Opening Day is just around the corner but that hasn’t stopped the Dodgers from making any more transactions.
The Dodgers‘ front office is always thinking proactively with the future in mind. They are always looking to add more depth whenever they can, whether it be on the cheap or expensive. Most of their transactions to add depth have been under-the-radar and uninspiring moves which have had positive influences for the most part. For this specific offseason it was the Frankling Gutierrez deal first, and then a trade with the Seattle Mariners that brought back two lesser-known prospects.
Now the Dodgers have decided to sign 32-year-old Justin Masterson. This is going to be more of a reclamation project if anything, because Masterson is aging and has struggled in recent seasons in the majors. This is another eye-rolling move for many fans because he has a career 4.31 ERA, 1.39 WHIP, and has had his own battles with injuries the past few seasons.
Now you may ask why the Dodgers’ front office decided to sign a 32-year-old, possibly injury-prone, journeyman (that’s what he is at this point). Well, because he is a great buy-low candidate who serves as a great low-risk high-reward signing.
The Dodgers have depth in pitching but it’s fragile depth. Scott Kazmir is expected to start the season on the DL while Brandon McCarthy, Rich Hill, and Hyun-Jin Ryu don’t exactly have stellar health histories. However, when all are healthy, they can be very effective and possible x-factors for the 2017 season. Add Masterson to the “Talented When Healthy” group.
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Hardcore baseball fans might best remember Masterson from his days as the Cleveland Indians’ ace. 2011 and 2013 were undoubtedly his best seasons and they were good seasons in whichever way you look at it.
In 2011, Masterson threw 216 innings and posted a 3.21 ERA (3.28 FIP) and a WAR, according to Baseball Reference, of 4.1. In 2013, Masterson threw 193 innings for a 3.45 ERA (3.35 FIP) and a WAR, according to Baseball Reference, of 3.4. He struck out a career high 9.1 batters per nine-innings in 2013 and even made the All-Star team that season. Those are workhorse numbers and numbers that would make for an excellent mid-rotation arm, but his role would not be that extensive. So yes, he can be very productive in any reasonable role given.
Masterson is a extreme goundball pitcher, so the 9.1 K/9 is just an abberation. However, ground-ball pitchers are more appealing and effective than fly-ball pitchers. He primarily uses a sinker while mixing in a traditional fastball, slider, and changeup into his game.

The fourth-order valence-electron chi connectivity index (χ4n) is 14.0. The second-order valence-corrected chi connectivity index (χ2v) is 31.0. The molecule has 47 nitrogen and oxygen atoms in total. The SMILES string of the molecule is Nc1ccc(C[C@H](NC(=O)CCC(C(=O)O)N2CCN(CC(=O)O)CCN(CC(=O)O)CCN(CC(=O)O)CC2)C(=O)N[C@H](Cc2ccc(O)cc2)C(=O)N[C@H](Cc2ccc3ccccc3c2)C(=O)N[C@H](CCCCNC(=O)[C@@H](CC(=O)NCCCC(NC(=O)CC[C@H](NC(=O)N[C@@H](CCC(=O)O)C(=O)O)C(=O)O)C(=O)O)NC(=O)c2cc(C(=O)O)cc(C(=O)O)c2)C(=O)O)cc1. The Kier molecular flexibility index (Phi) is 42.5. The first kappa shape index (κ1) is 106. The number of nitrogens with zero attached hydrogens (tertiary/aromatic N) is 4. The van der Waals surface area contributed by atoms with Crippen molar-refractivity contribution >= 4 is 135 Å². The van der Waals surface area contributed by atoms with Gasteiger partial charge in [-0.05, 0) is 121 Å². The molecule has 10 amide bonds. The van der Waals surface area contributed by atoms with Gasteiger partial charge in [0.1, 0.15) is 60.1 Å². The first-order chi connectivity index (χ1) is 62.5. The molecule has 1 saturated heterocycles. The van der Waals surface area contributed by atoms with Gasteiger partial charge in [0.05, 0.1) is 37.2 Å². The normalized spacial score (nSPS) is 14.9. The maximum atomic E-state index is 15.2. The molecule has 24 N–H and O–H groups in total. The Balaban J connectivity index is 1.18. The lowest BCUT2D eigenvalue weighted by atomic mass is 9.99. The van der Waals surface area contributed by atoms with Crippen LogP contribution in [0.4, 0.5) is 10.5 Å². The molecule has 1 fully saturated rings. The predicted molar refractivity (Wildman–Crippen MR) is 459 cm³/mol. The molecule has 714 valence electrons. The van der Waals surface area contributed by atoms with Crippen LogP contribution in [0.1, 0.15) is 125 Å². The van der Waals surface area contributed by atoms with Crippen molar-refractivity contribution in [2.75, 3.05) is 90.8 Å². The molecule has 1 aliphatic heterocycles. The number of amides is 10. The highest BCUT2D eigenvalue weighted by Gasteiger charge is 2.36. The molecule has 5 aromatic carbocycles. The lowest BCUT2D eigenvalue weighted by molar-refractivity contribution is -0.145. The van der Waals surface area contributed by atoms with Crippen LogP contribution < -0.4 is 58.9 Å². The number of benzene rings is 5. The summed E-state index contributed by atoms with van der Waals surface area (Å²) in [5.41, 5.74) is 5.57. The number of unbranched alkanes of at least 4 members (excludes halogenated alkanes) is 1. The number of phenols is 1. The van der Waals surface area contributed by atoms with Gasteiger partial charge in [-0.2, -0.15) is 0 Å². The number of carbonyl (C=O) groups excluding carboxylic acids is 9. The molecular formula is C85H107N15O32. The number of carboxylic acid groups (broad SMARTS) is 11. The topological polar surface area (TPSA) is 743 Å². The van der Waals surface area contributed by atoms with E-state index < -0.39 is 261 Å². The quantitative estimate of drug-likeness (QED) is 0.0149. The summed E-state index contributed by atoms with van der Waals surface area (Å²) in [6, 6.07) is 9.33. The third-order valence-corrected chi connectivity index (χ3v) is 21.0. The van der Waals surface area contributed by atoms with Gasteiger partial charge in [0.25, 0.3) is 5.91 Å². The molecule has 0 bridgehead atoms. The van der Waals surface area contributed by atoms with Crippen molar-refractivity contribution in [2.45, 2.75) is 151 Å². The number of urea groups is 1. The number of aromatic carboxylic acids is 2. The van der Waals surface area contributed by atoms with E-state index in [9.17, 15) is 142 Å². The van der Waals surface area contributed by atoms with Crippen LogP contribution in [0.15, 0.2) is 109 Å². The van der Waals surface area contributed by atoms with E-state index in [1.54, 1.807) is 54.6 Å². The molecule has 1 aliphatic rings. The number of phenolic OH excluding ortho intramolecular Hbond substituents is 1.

The downside, however, is that his health and performance have waned in his last couple of stints in the majors. In his 188 innings from 2014 and 2015, he had a 5.79 ERA. Not a pretty number at all but there is still hope for him.
In 2014, he had a 5.88 ERA but his FIP was at 4.50, which is a huge gap. Now a predicted 4.50 ERA isn’t good by any means, but if you consider that the requirements of a quality start is at least six-innings and no more than three earned-runs, you’d view that number differently. The bare minimum requirement of a “quality start” equates out to be a 4.50 ERA, so it’s something to pay attention to. Then in 2015, his FIP was almost a full run lower than his ERA, so you definitely have something cooking.
His ground-ball rate decreased in 2014 and 2015 but it was still over 50%. He has a career 56.3% ground-ball rate which is elite. Masterson also does a solid job of limiting hard contact, as his career 26.0% hard-contact rate is nothing to scoff at. Consider this, his hard-contact rates are comparable to Clayton Kershaw’s and he’s had seasons where he’s been better than Kershaw in that department (2013 and 2015).
There’s definitely something left in the tank and who better than the Dodgers and their pitching coaches to get it out of him. The Dodgers have been know for taking on reclamation projects or no-names and making them rather effective. Masterson would add to that list.
What separates this deal from those of Hill, Kazmir, and McCarthy? Masterson didn’t cost the Dodgers the $48 million each of them were given. Plus he would most likely be used out of the bullpen and only serve as rotation insurance.
There’s literally no risk involved. He’s not going to start out with the major league squad so he’ll will be allowed to tune-up in the minors and see if he still has anything to offer. If it doesn’t work out, oh well, it would cost the Dodgers pretty much nothing anyways. Bravo Friedman and Co.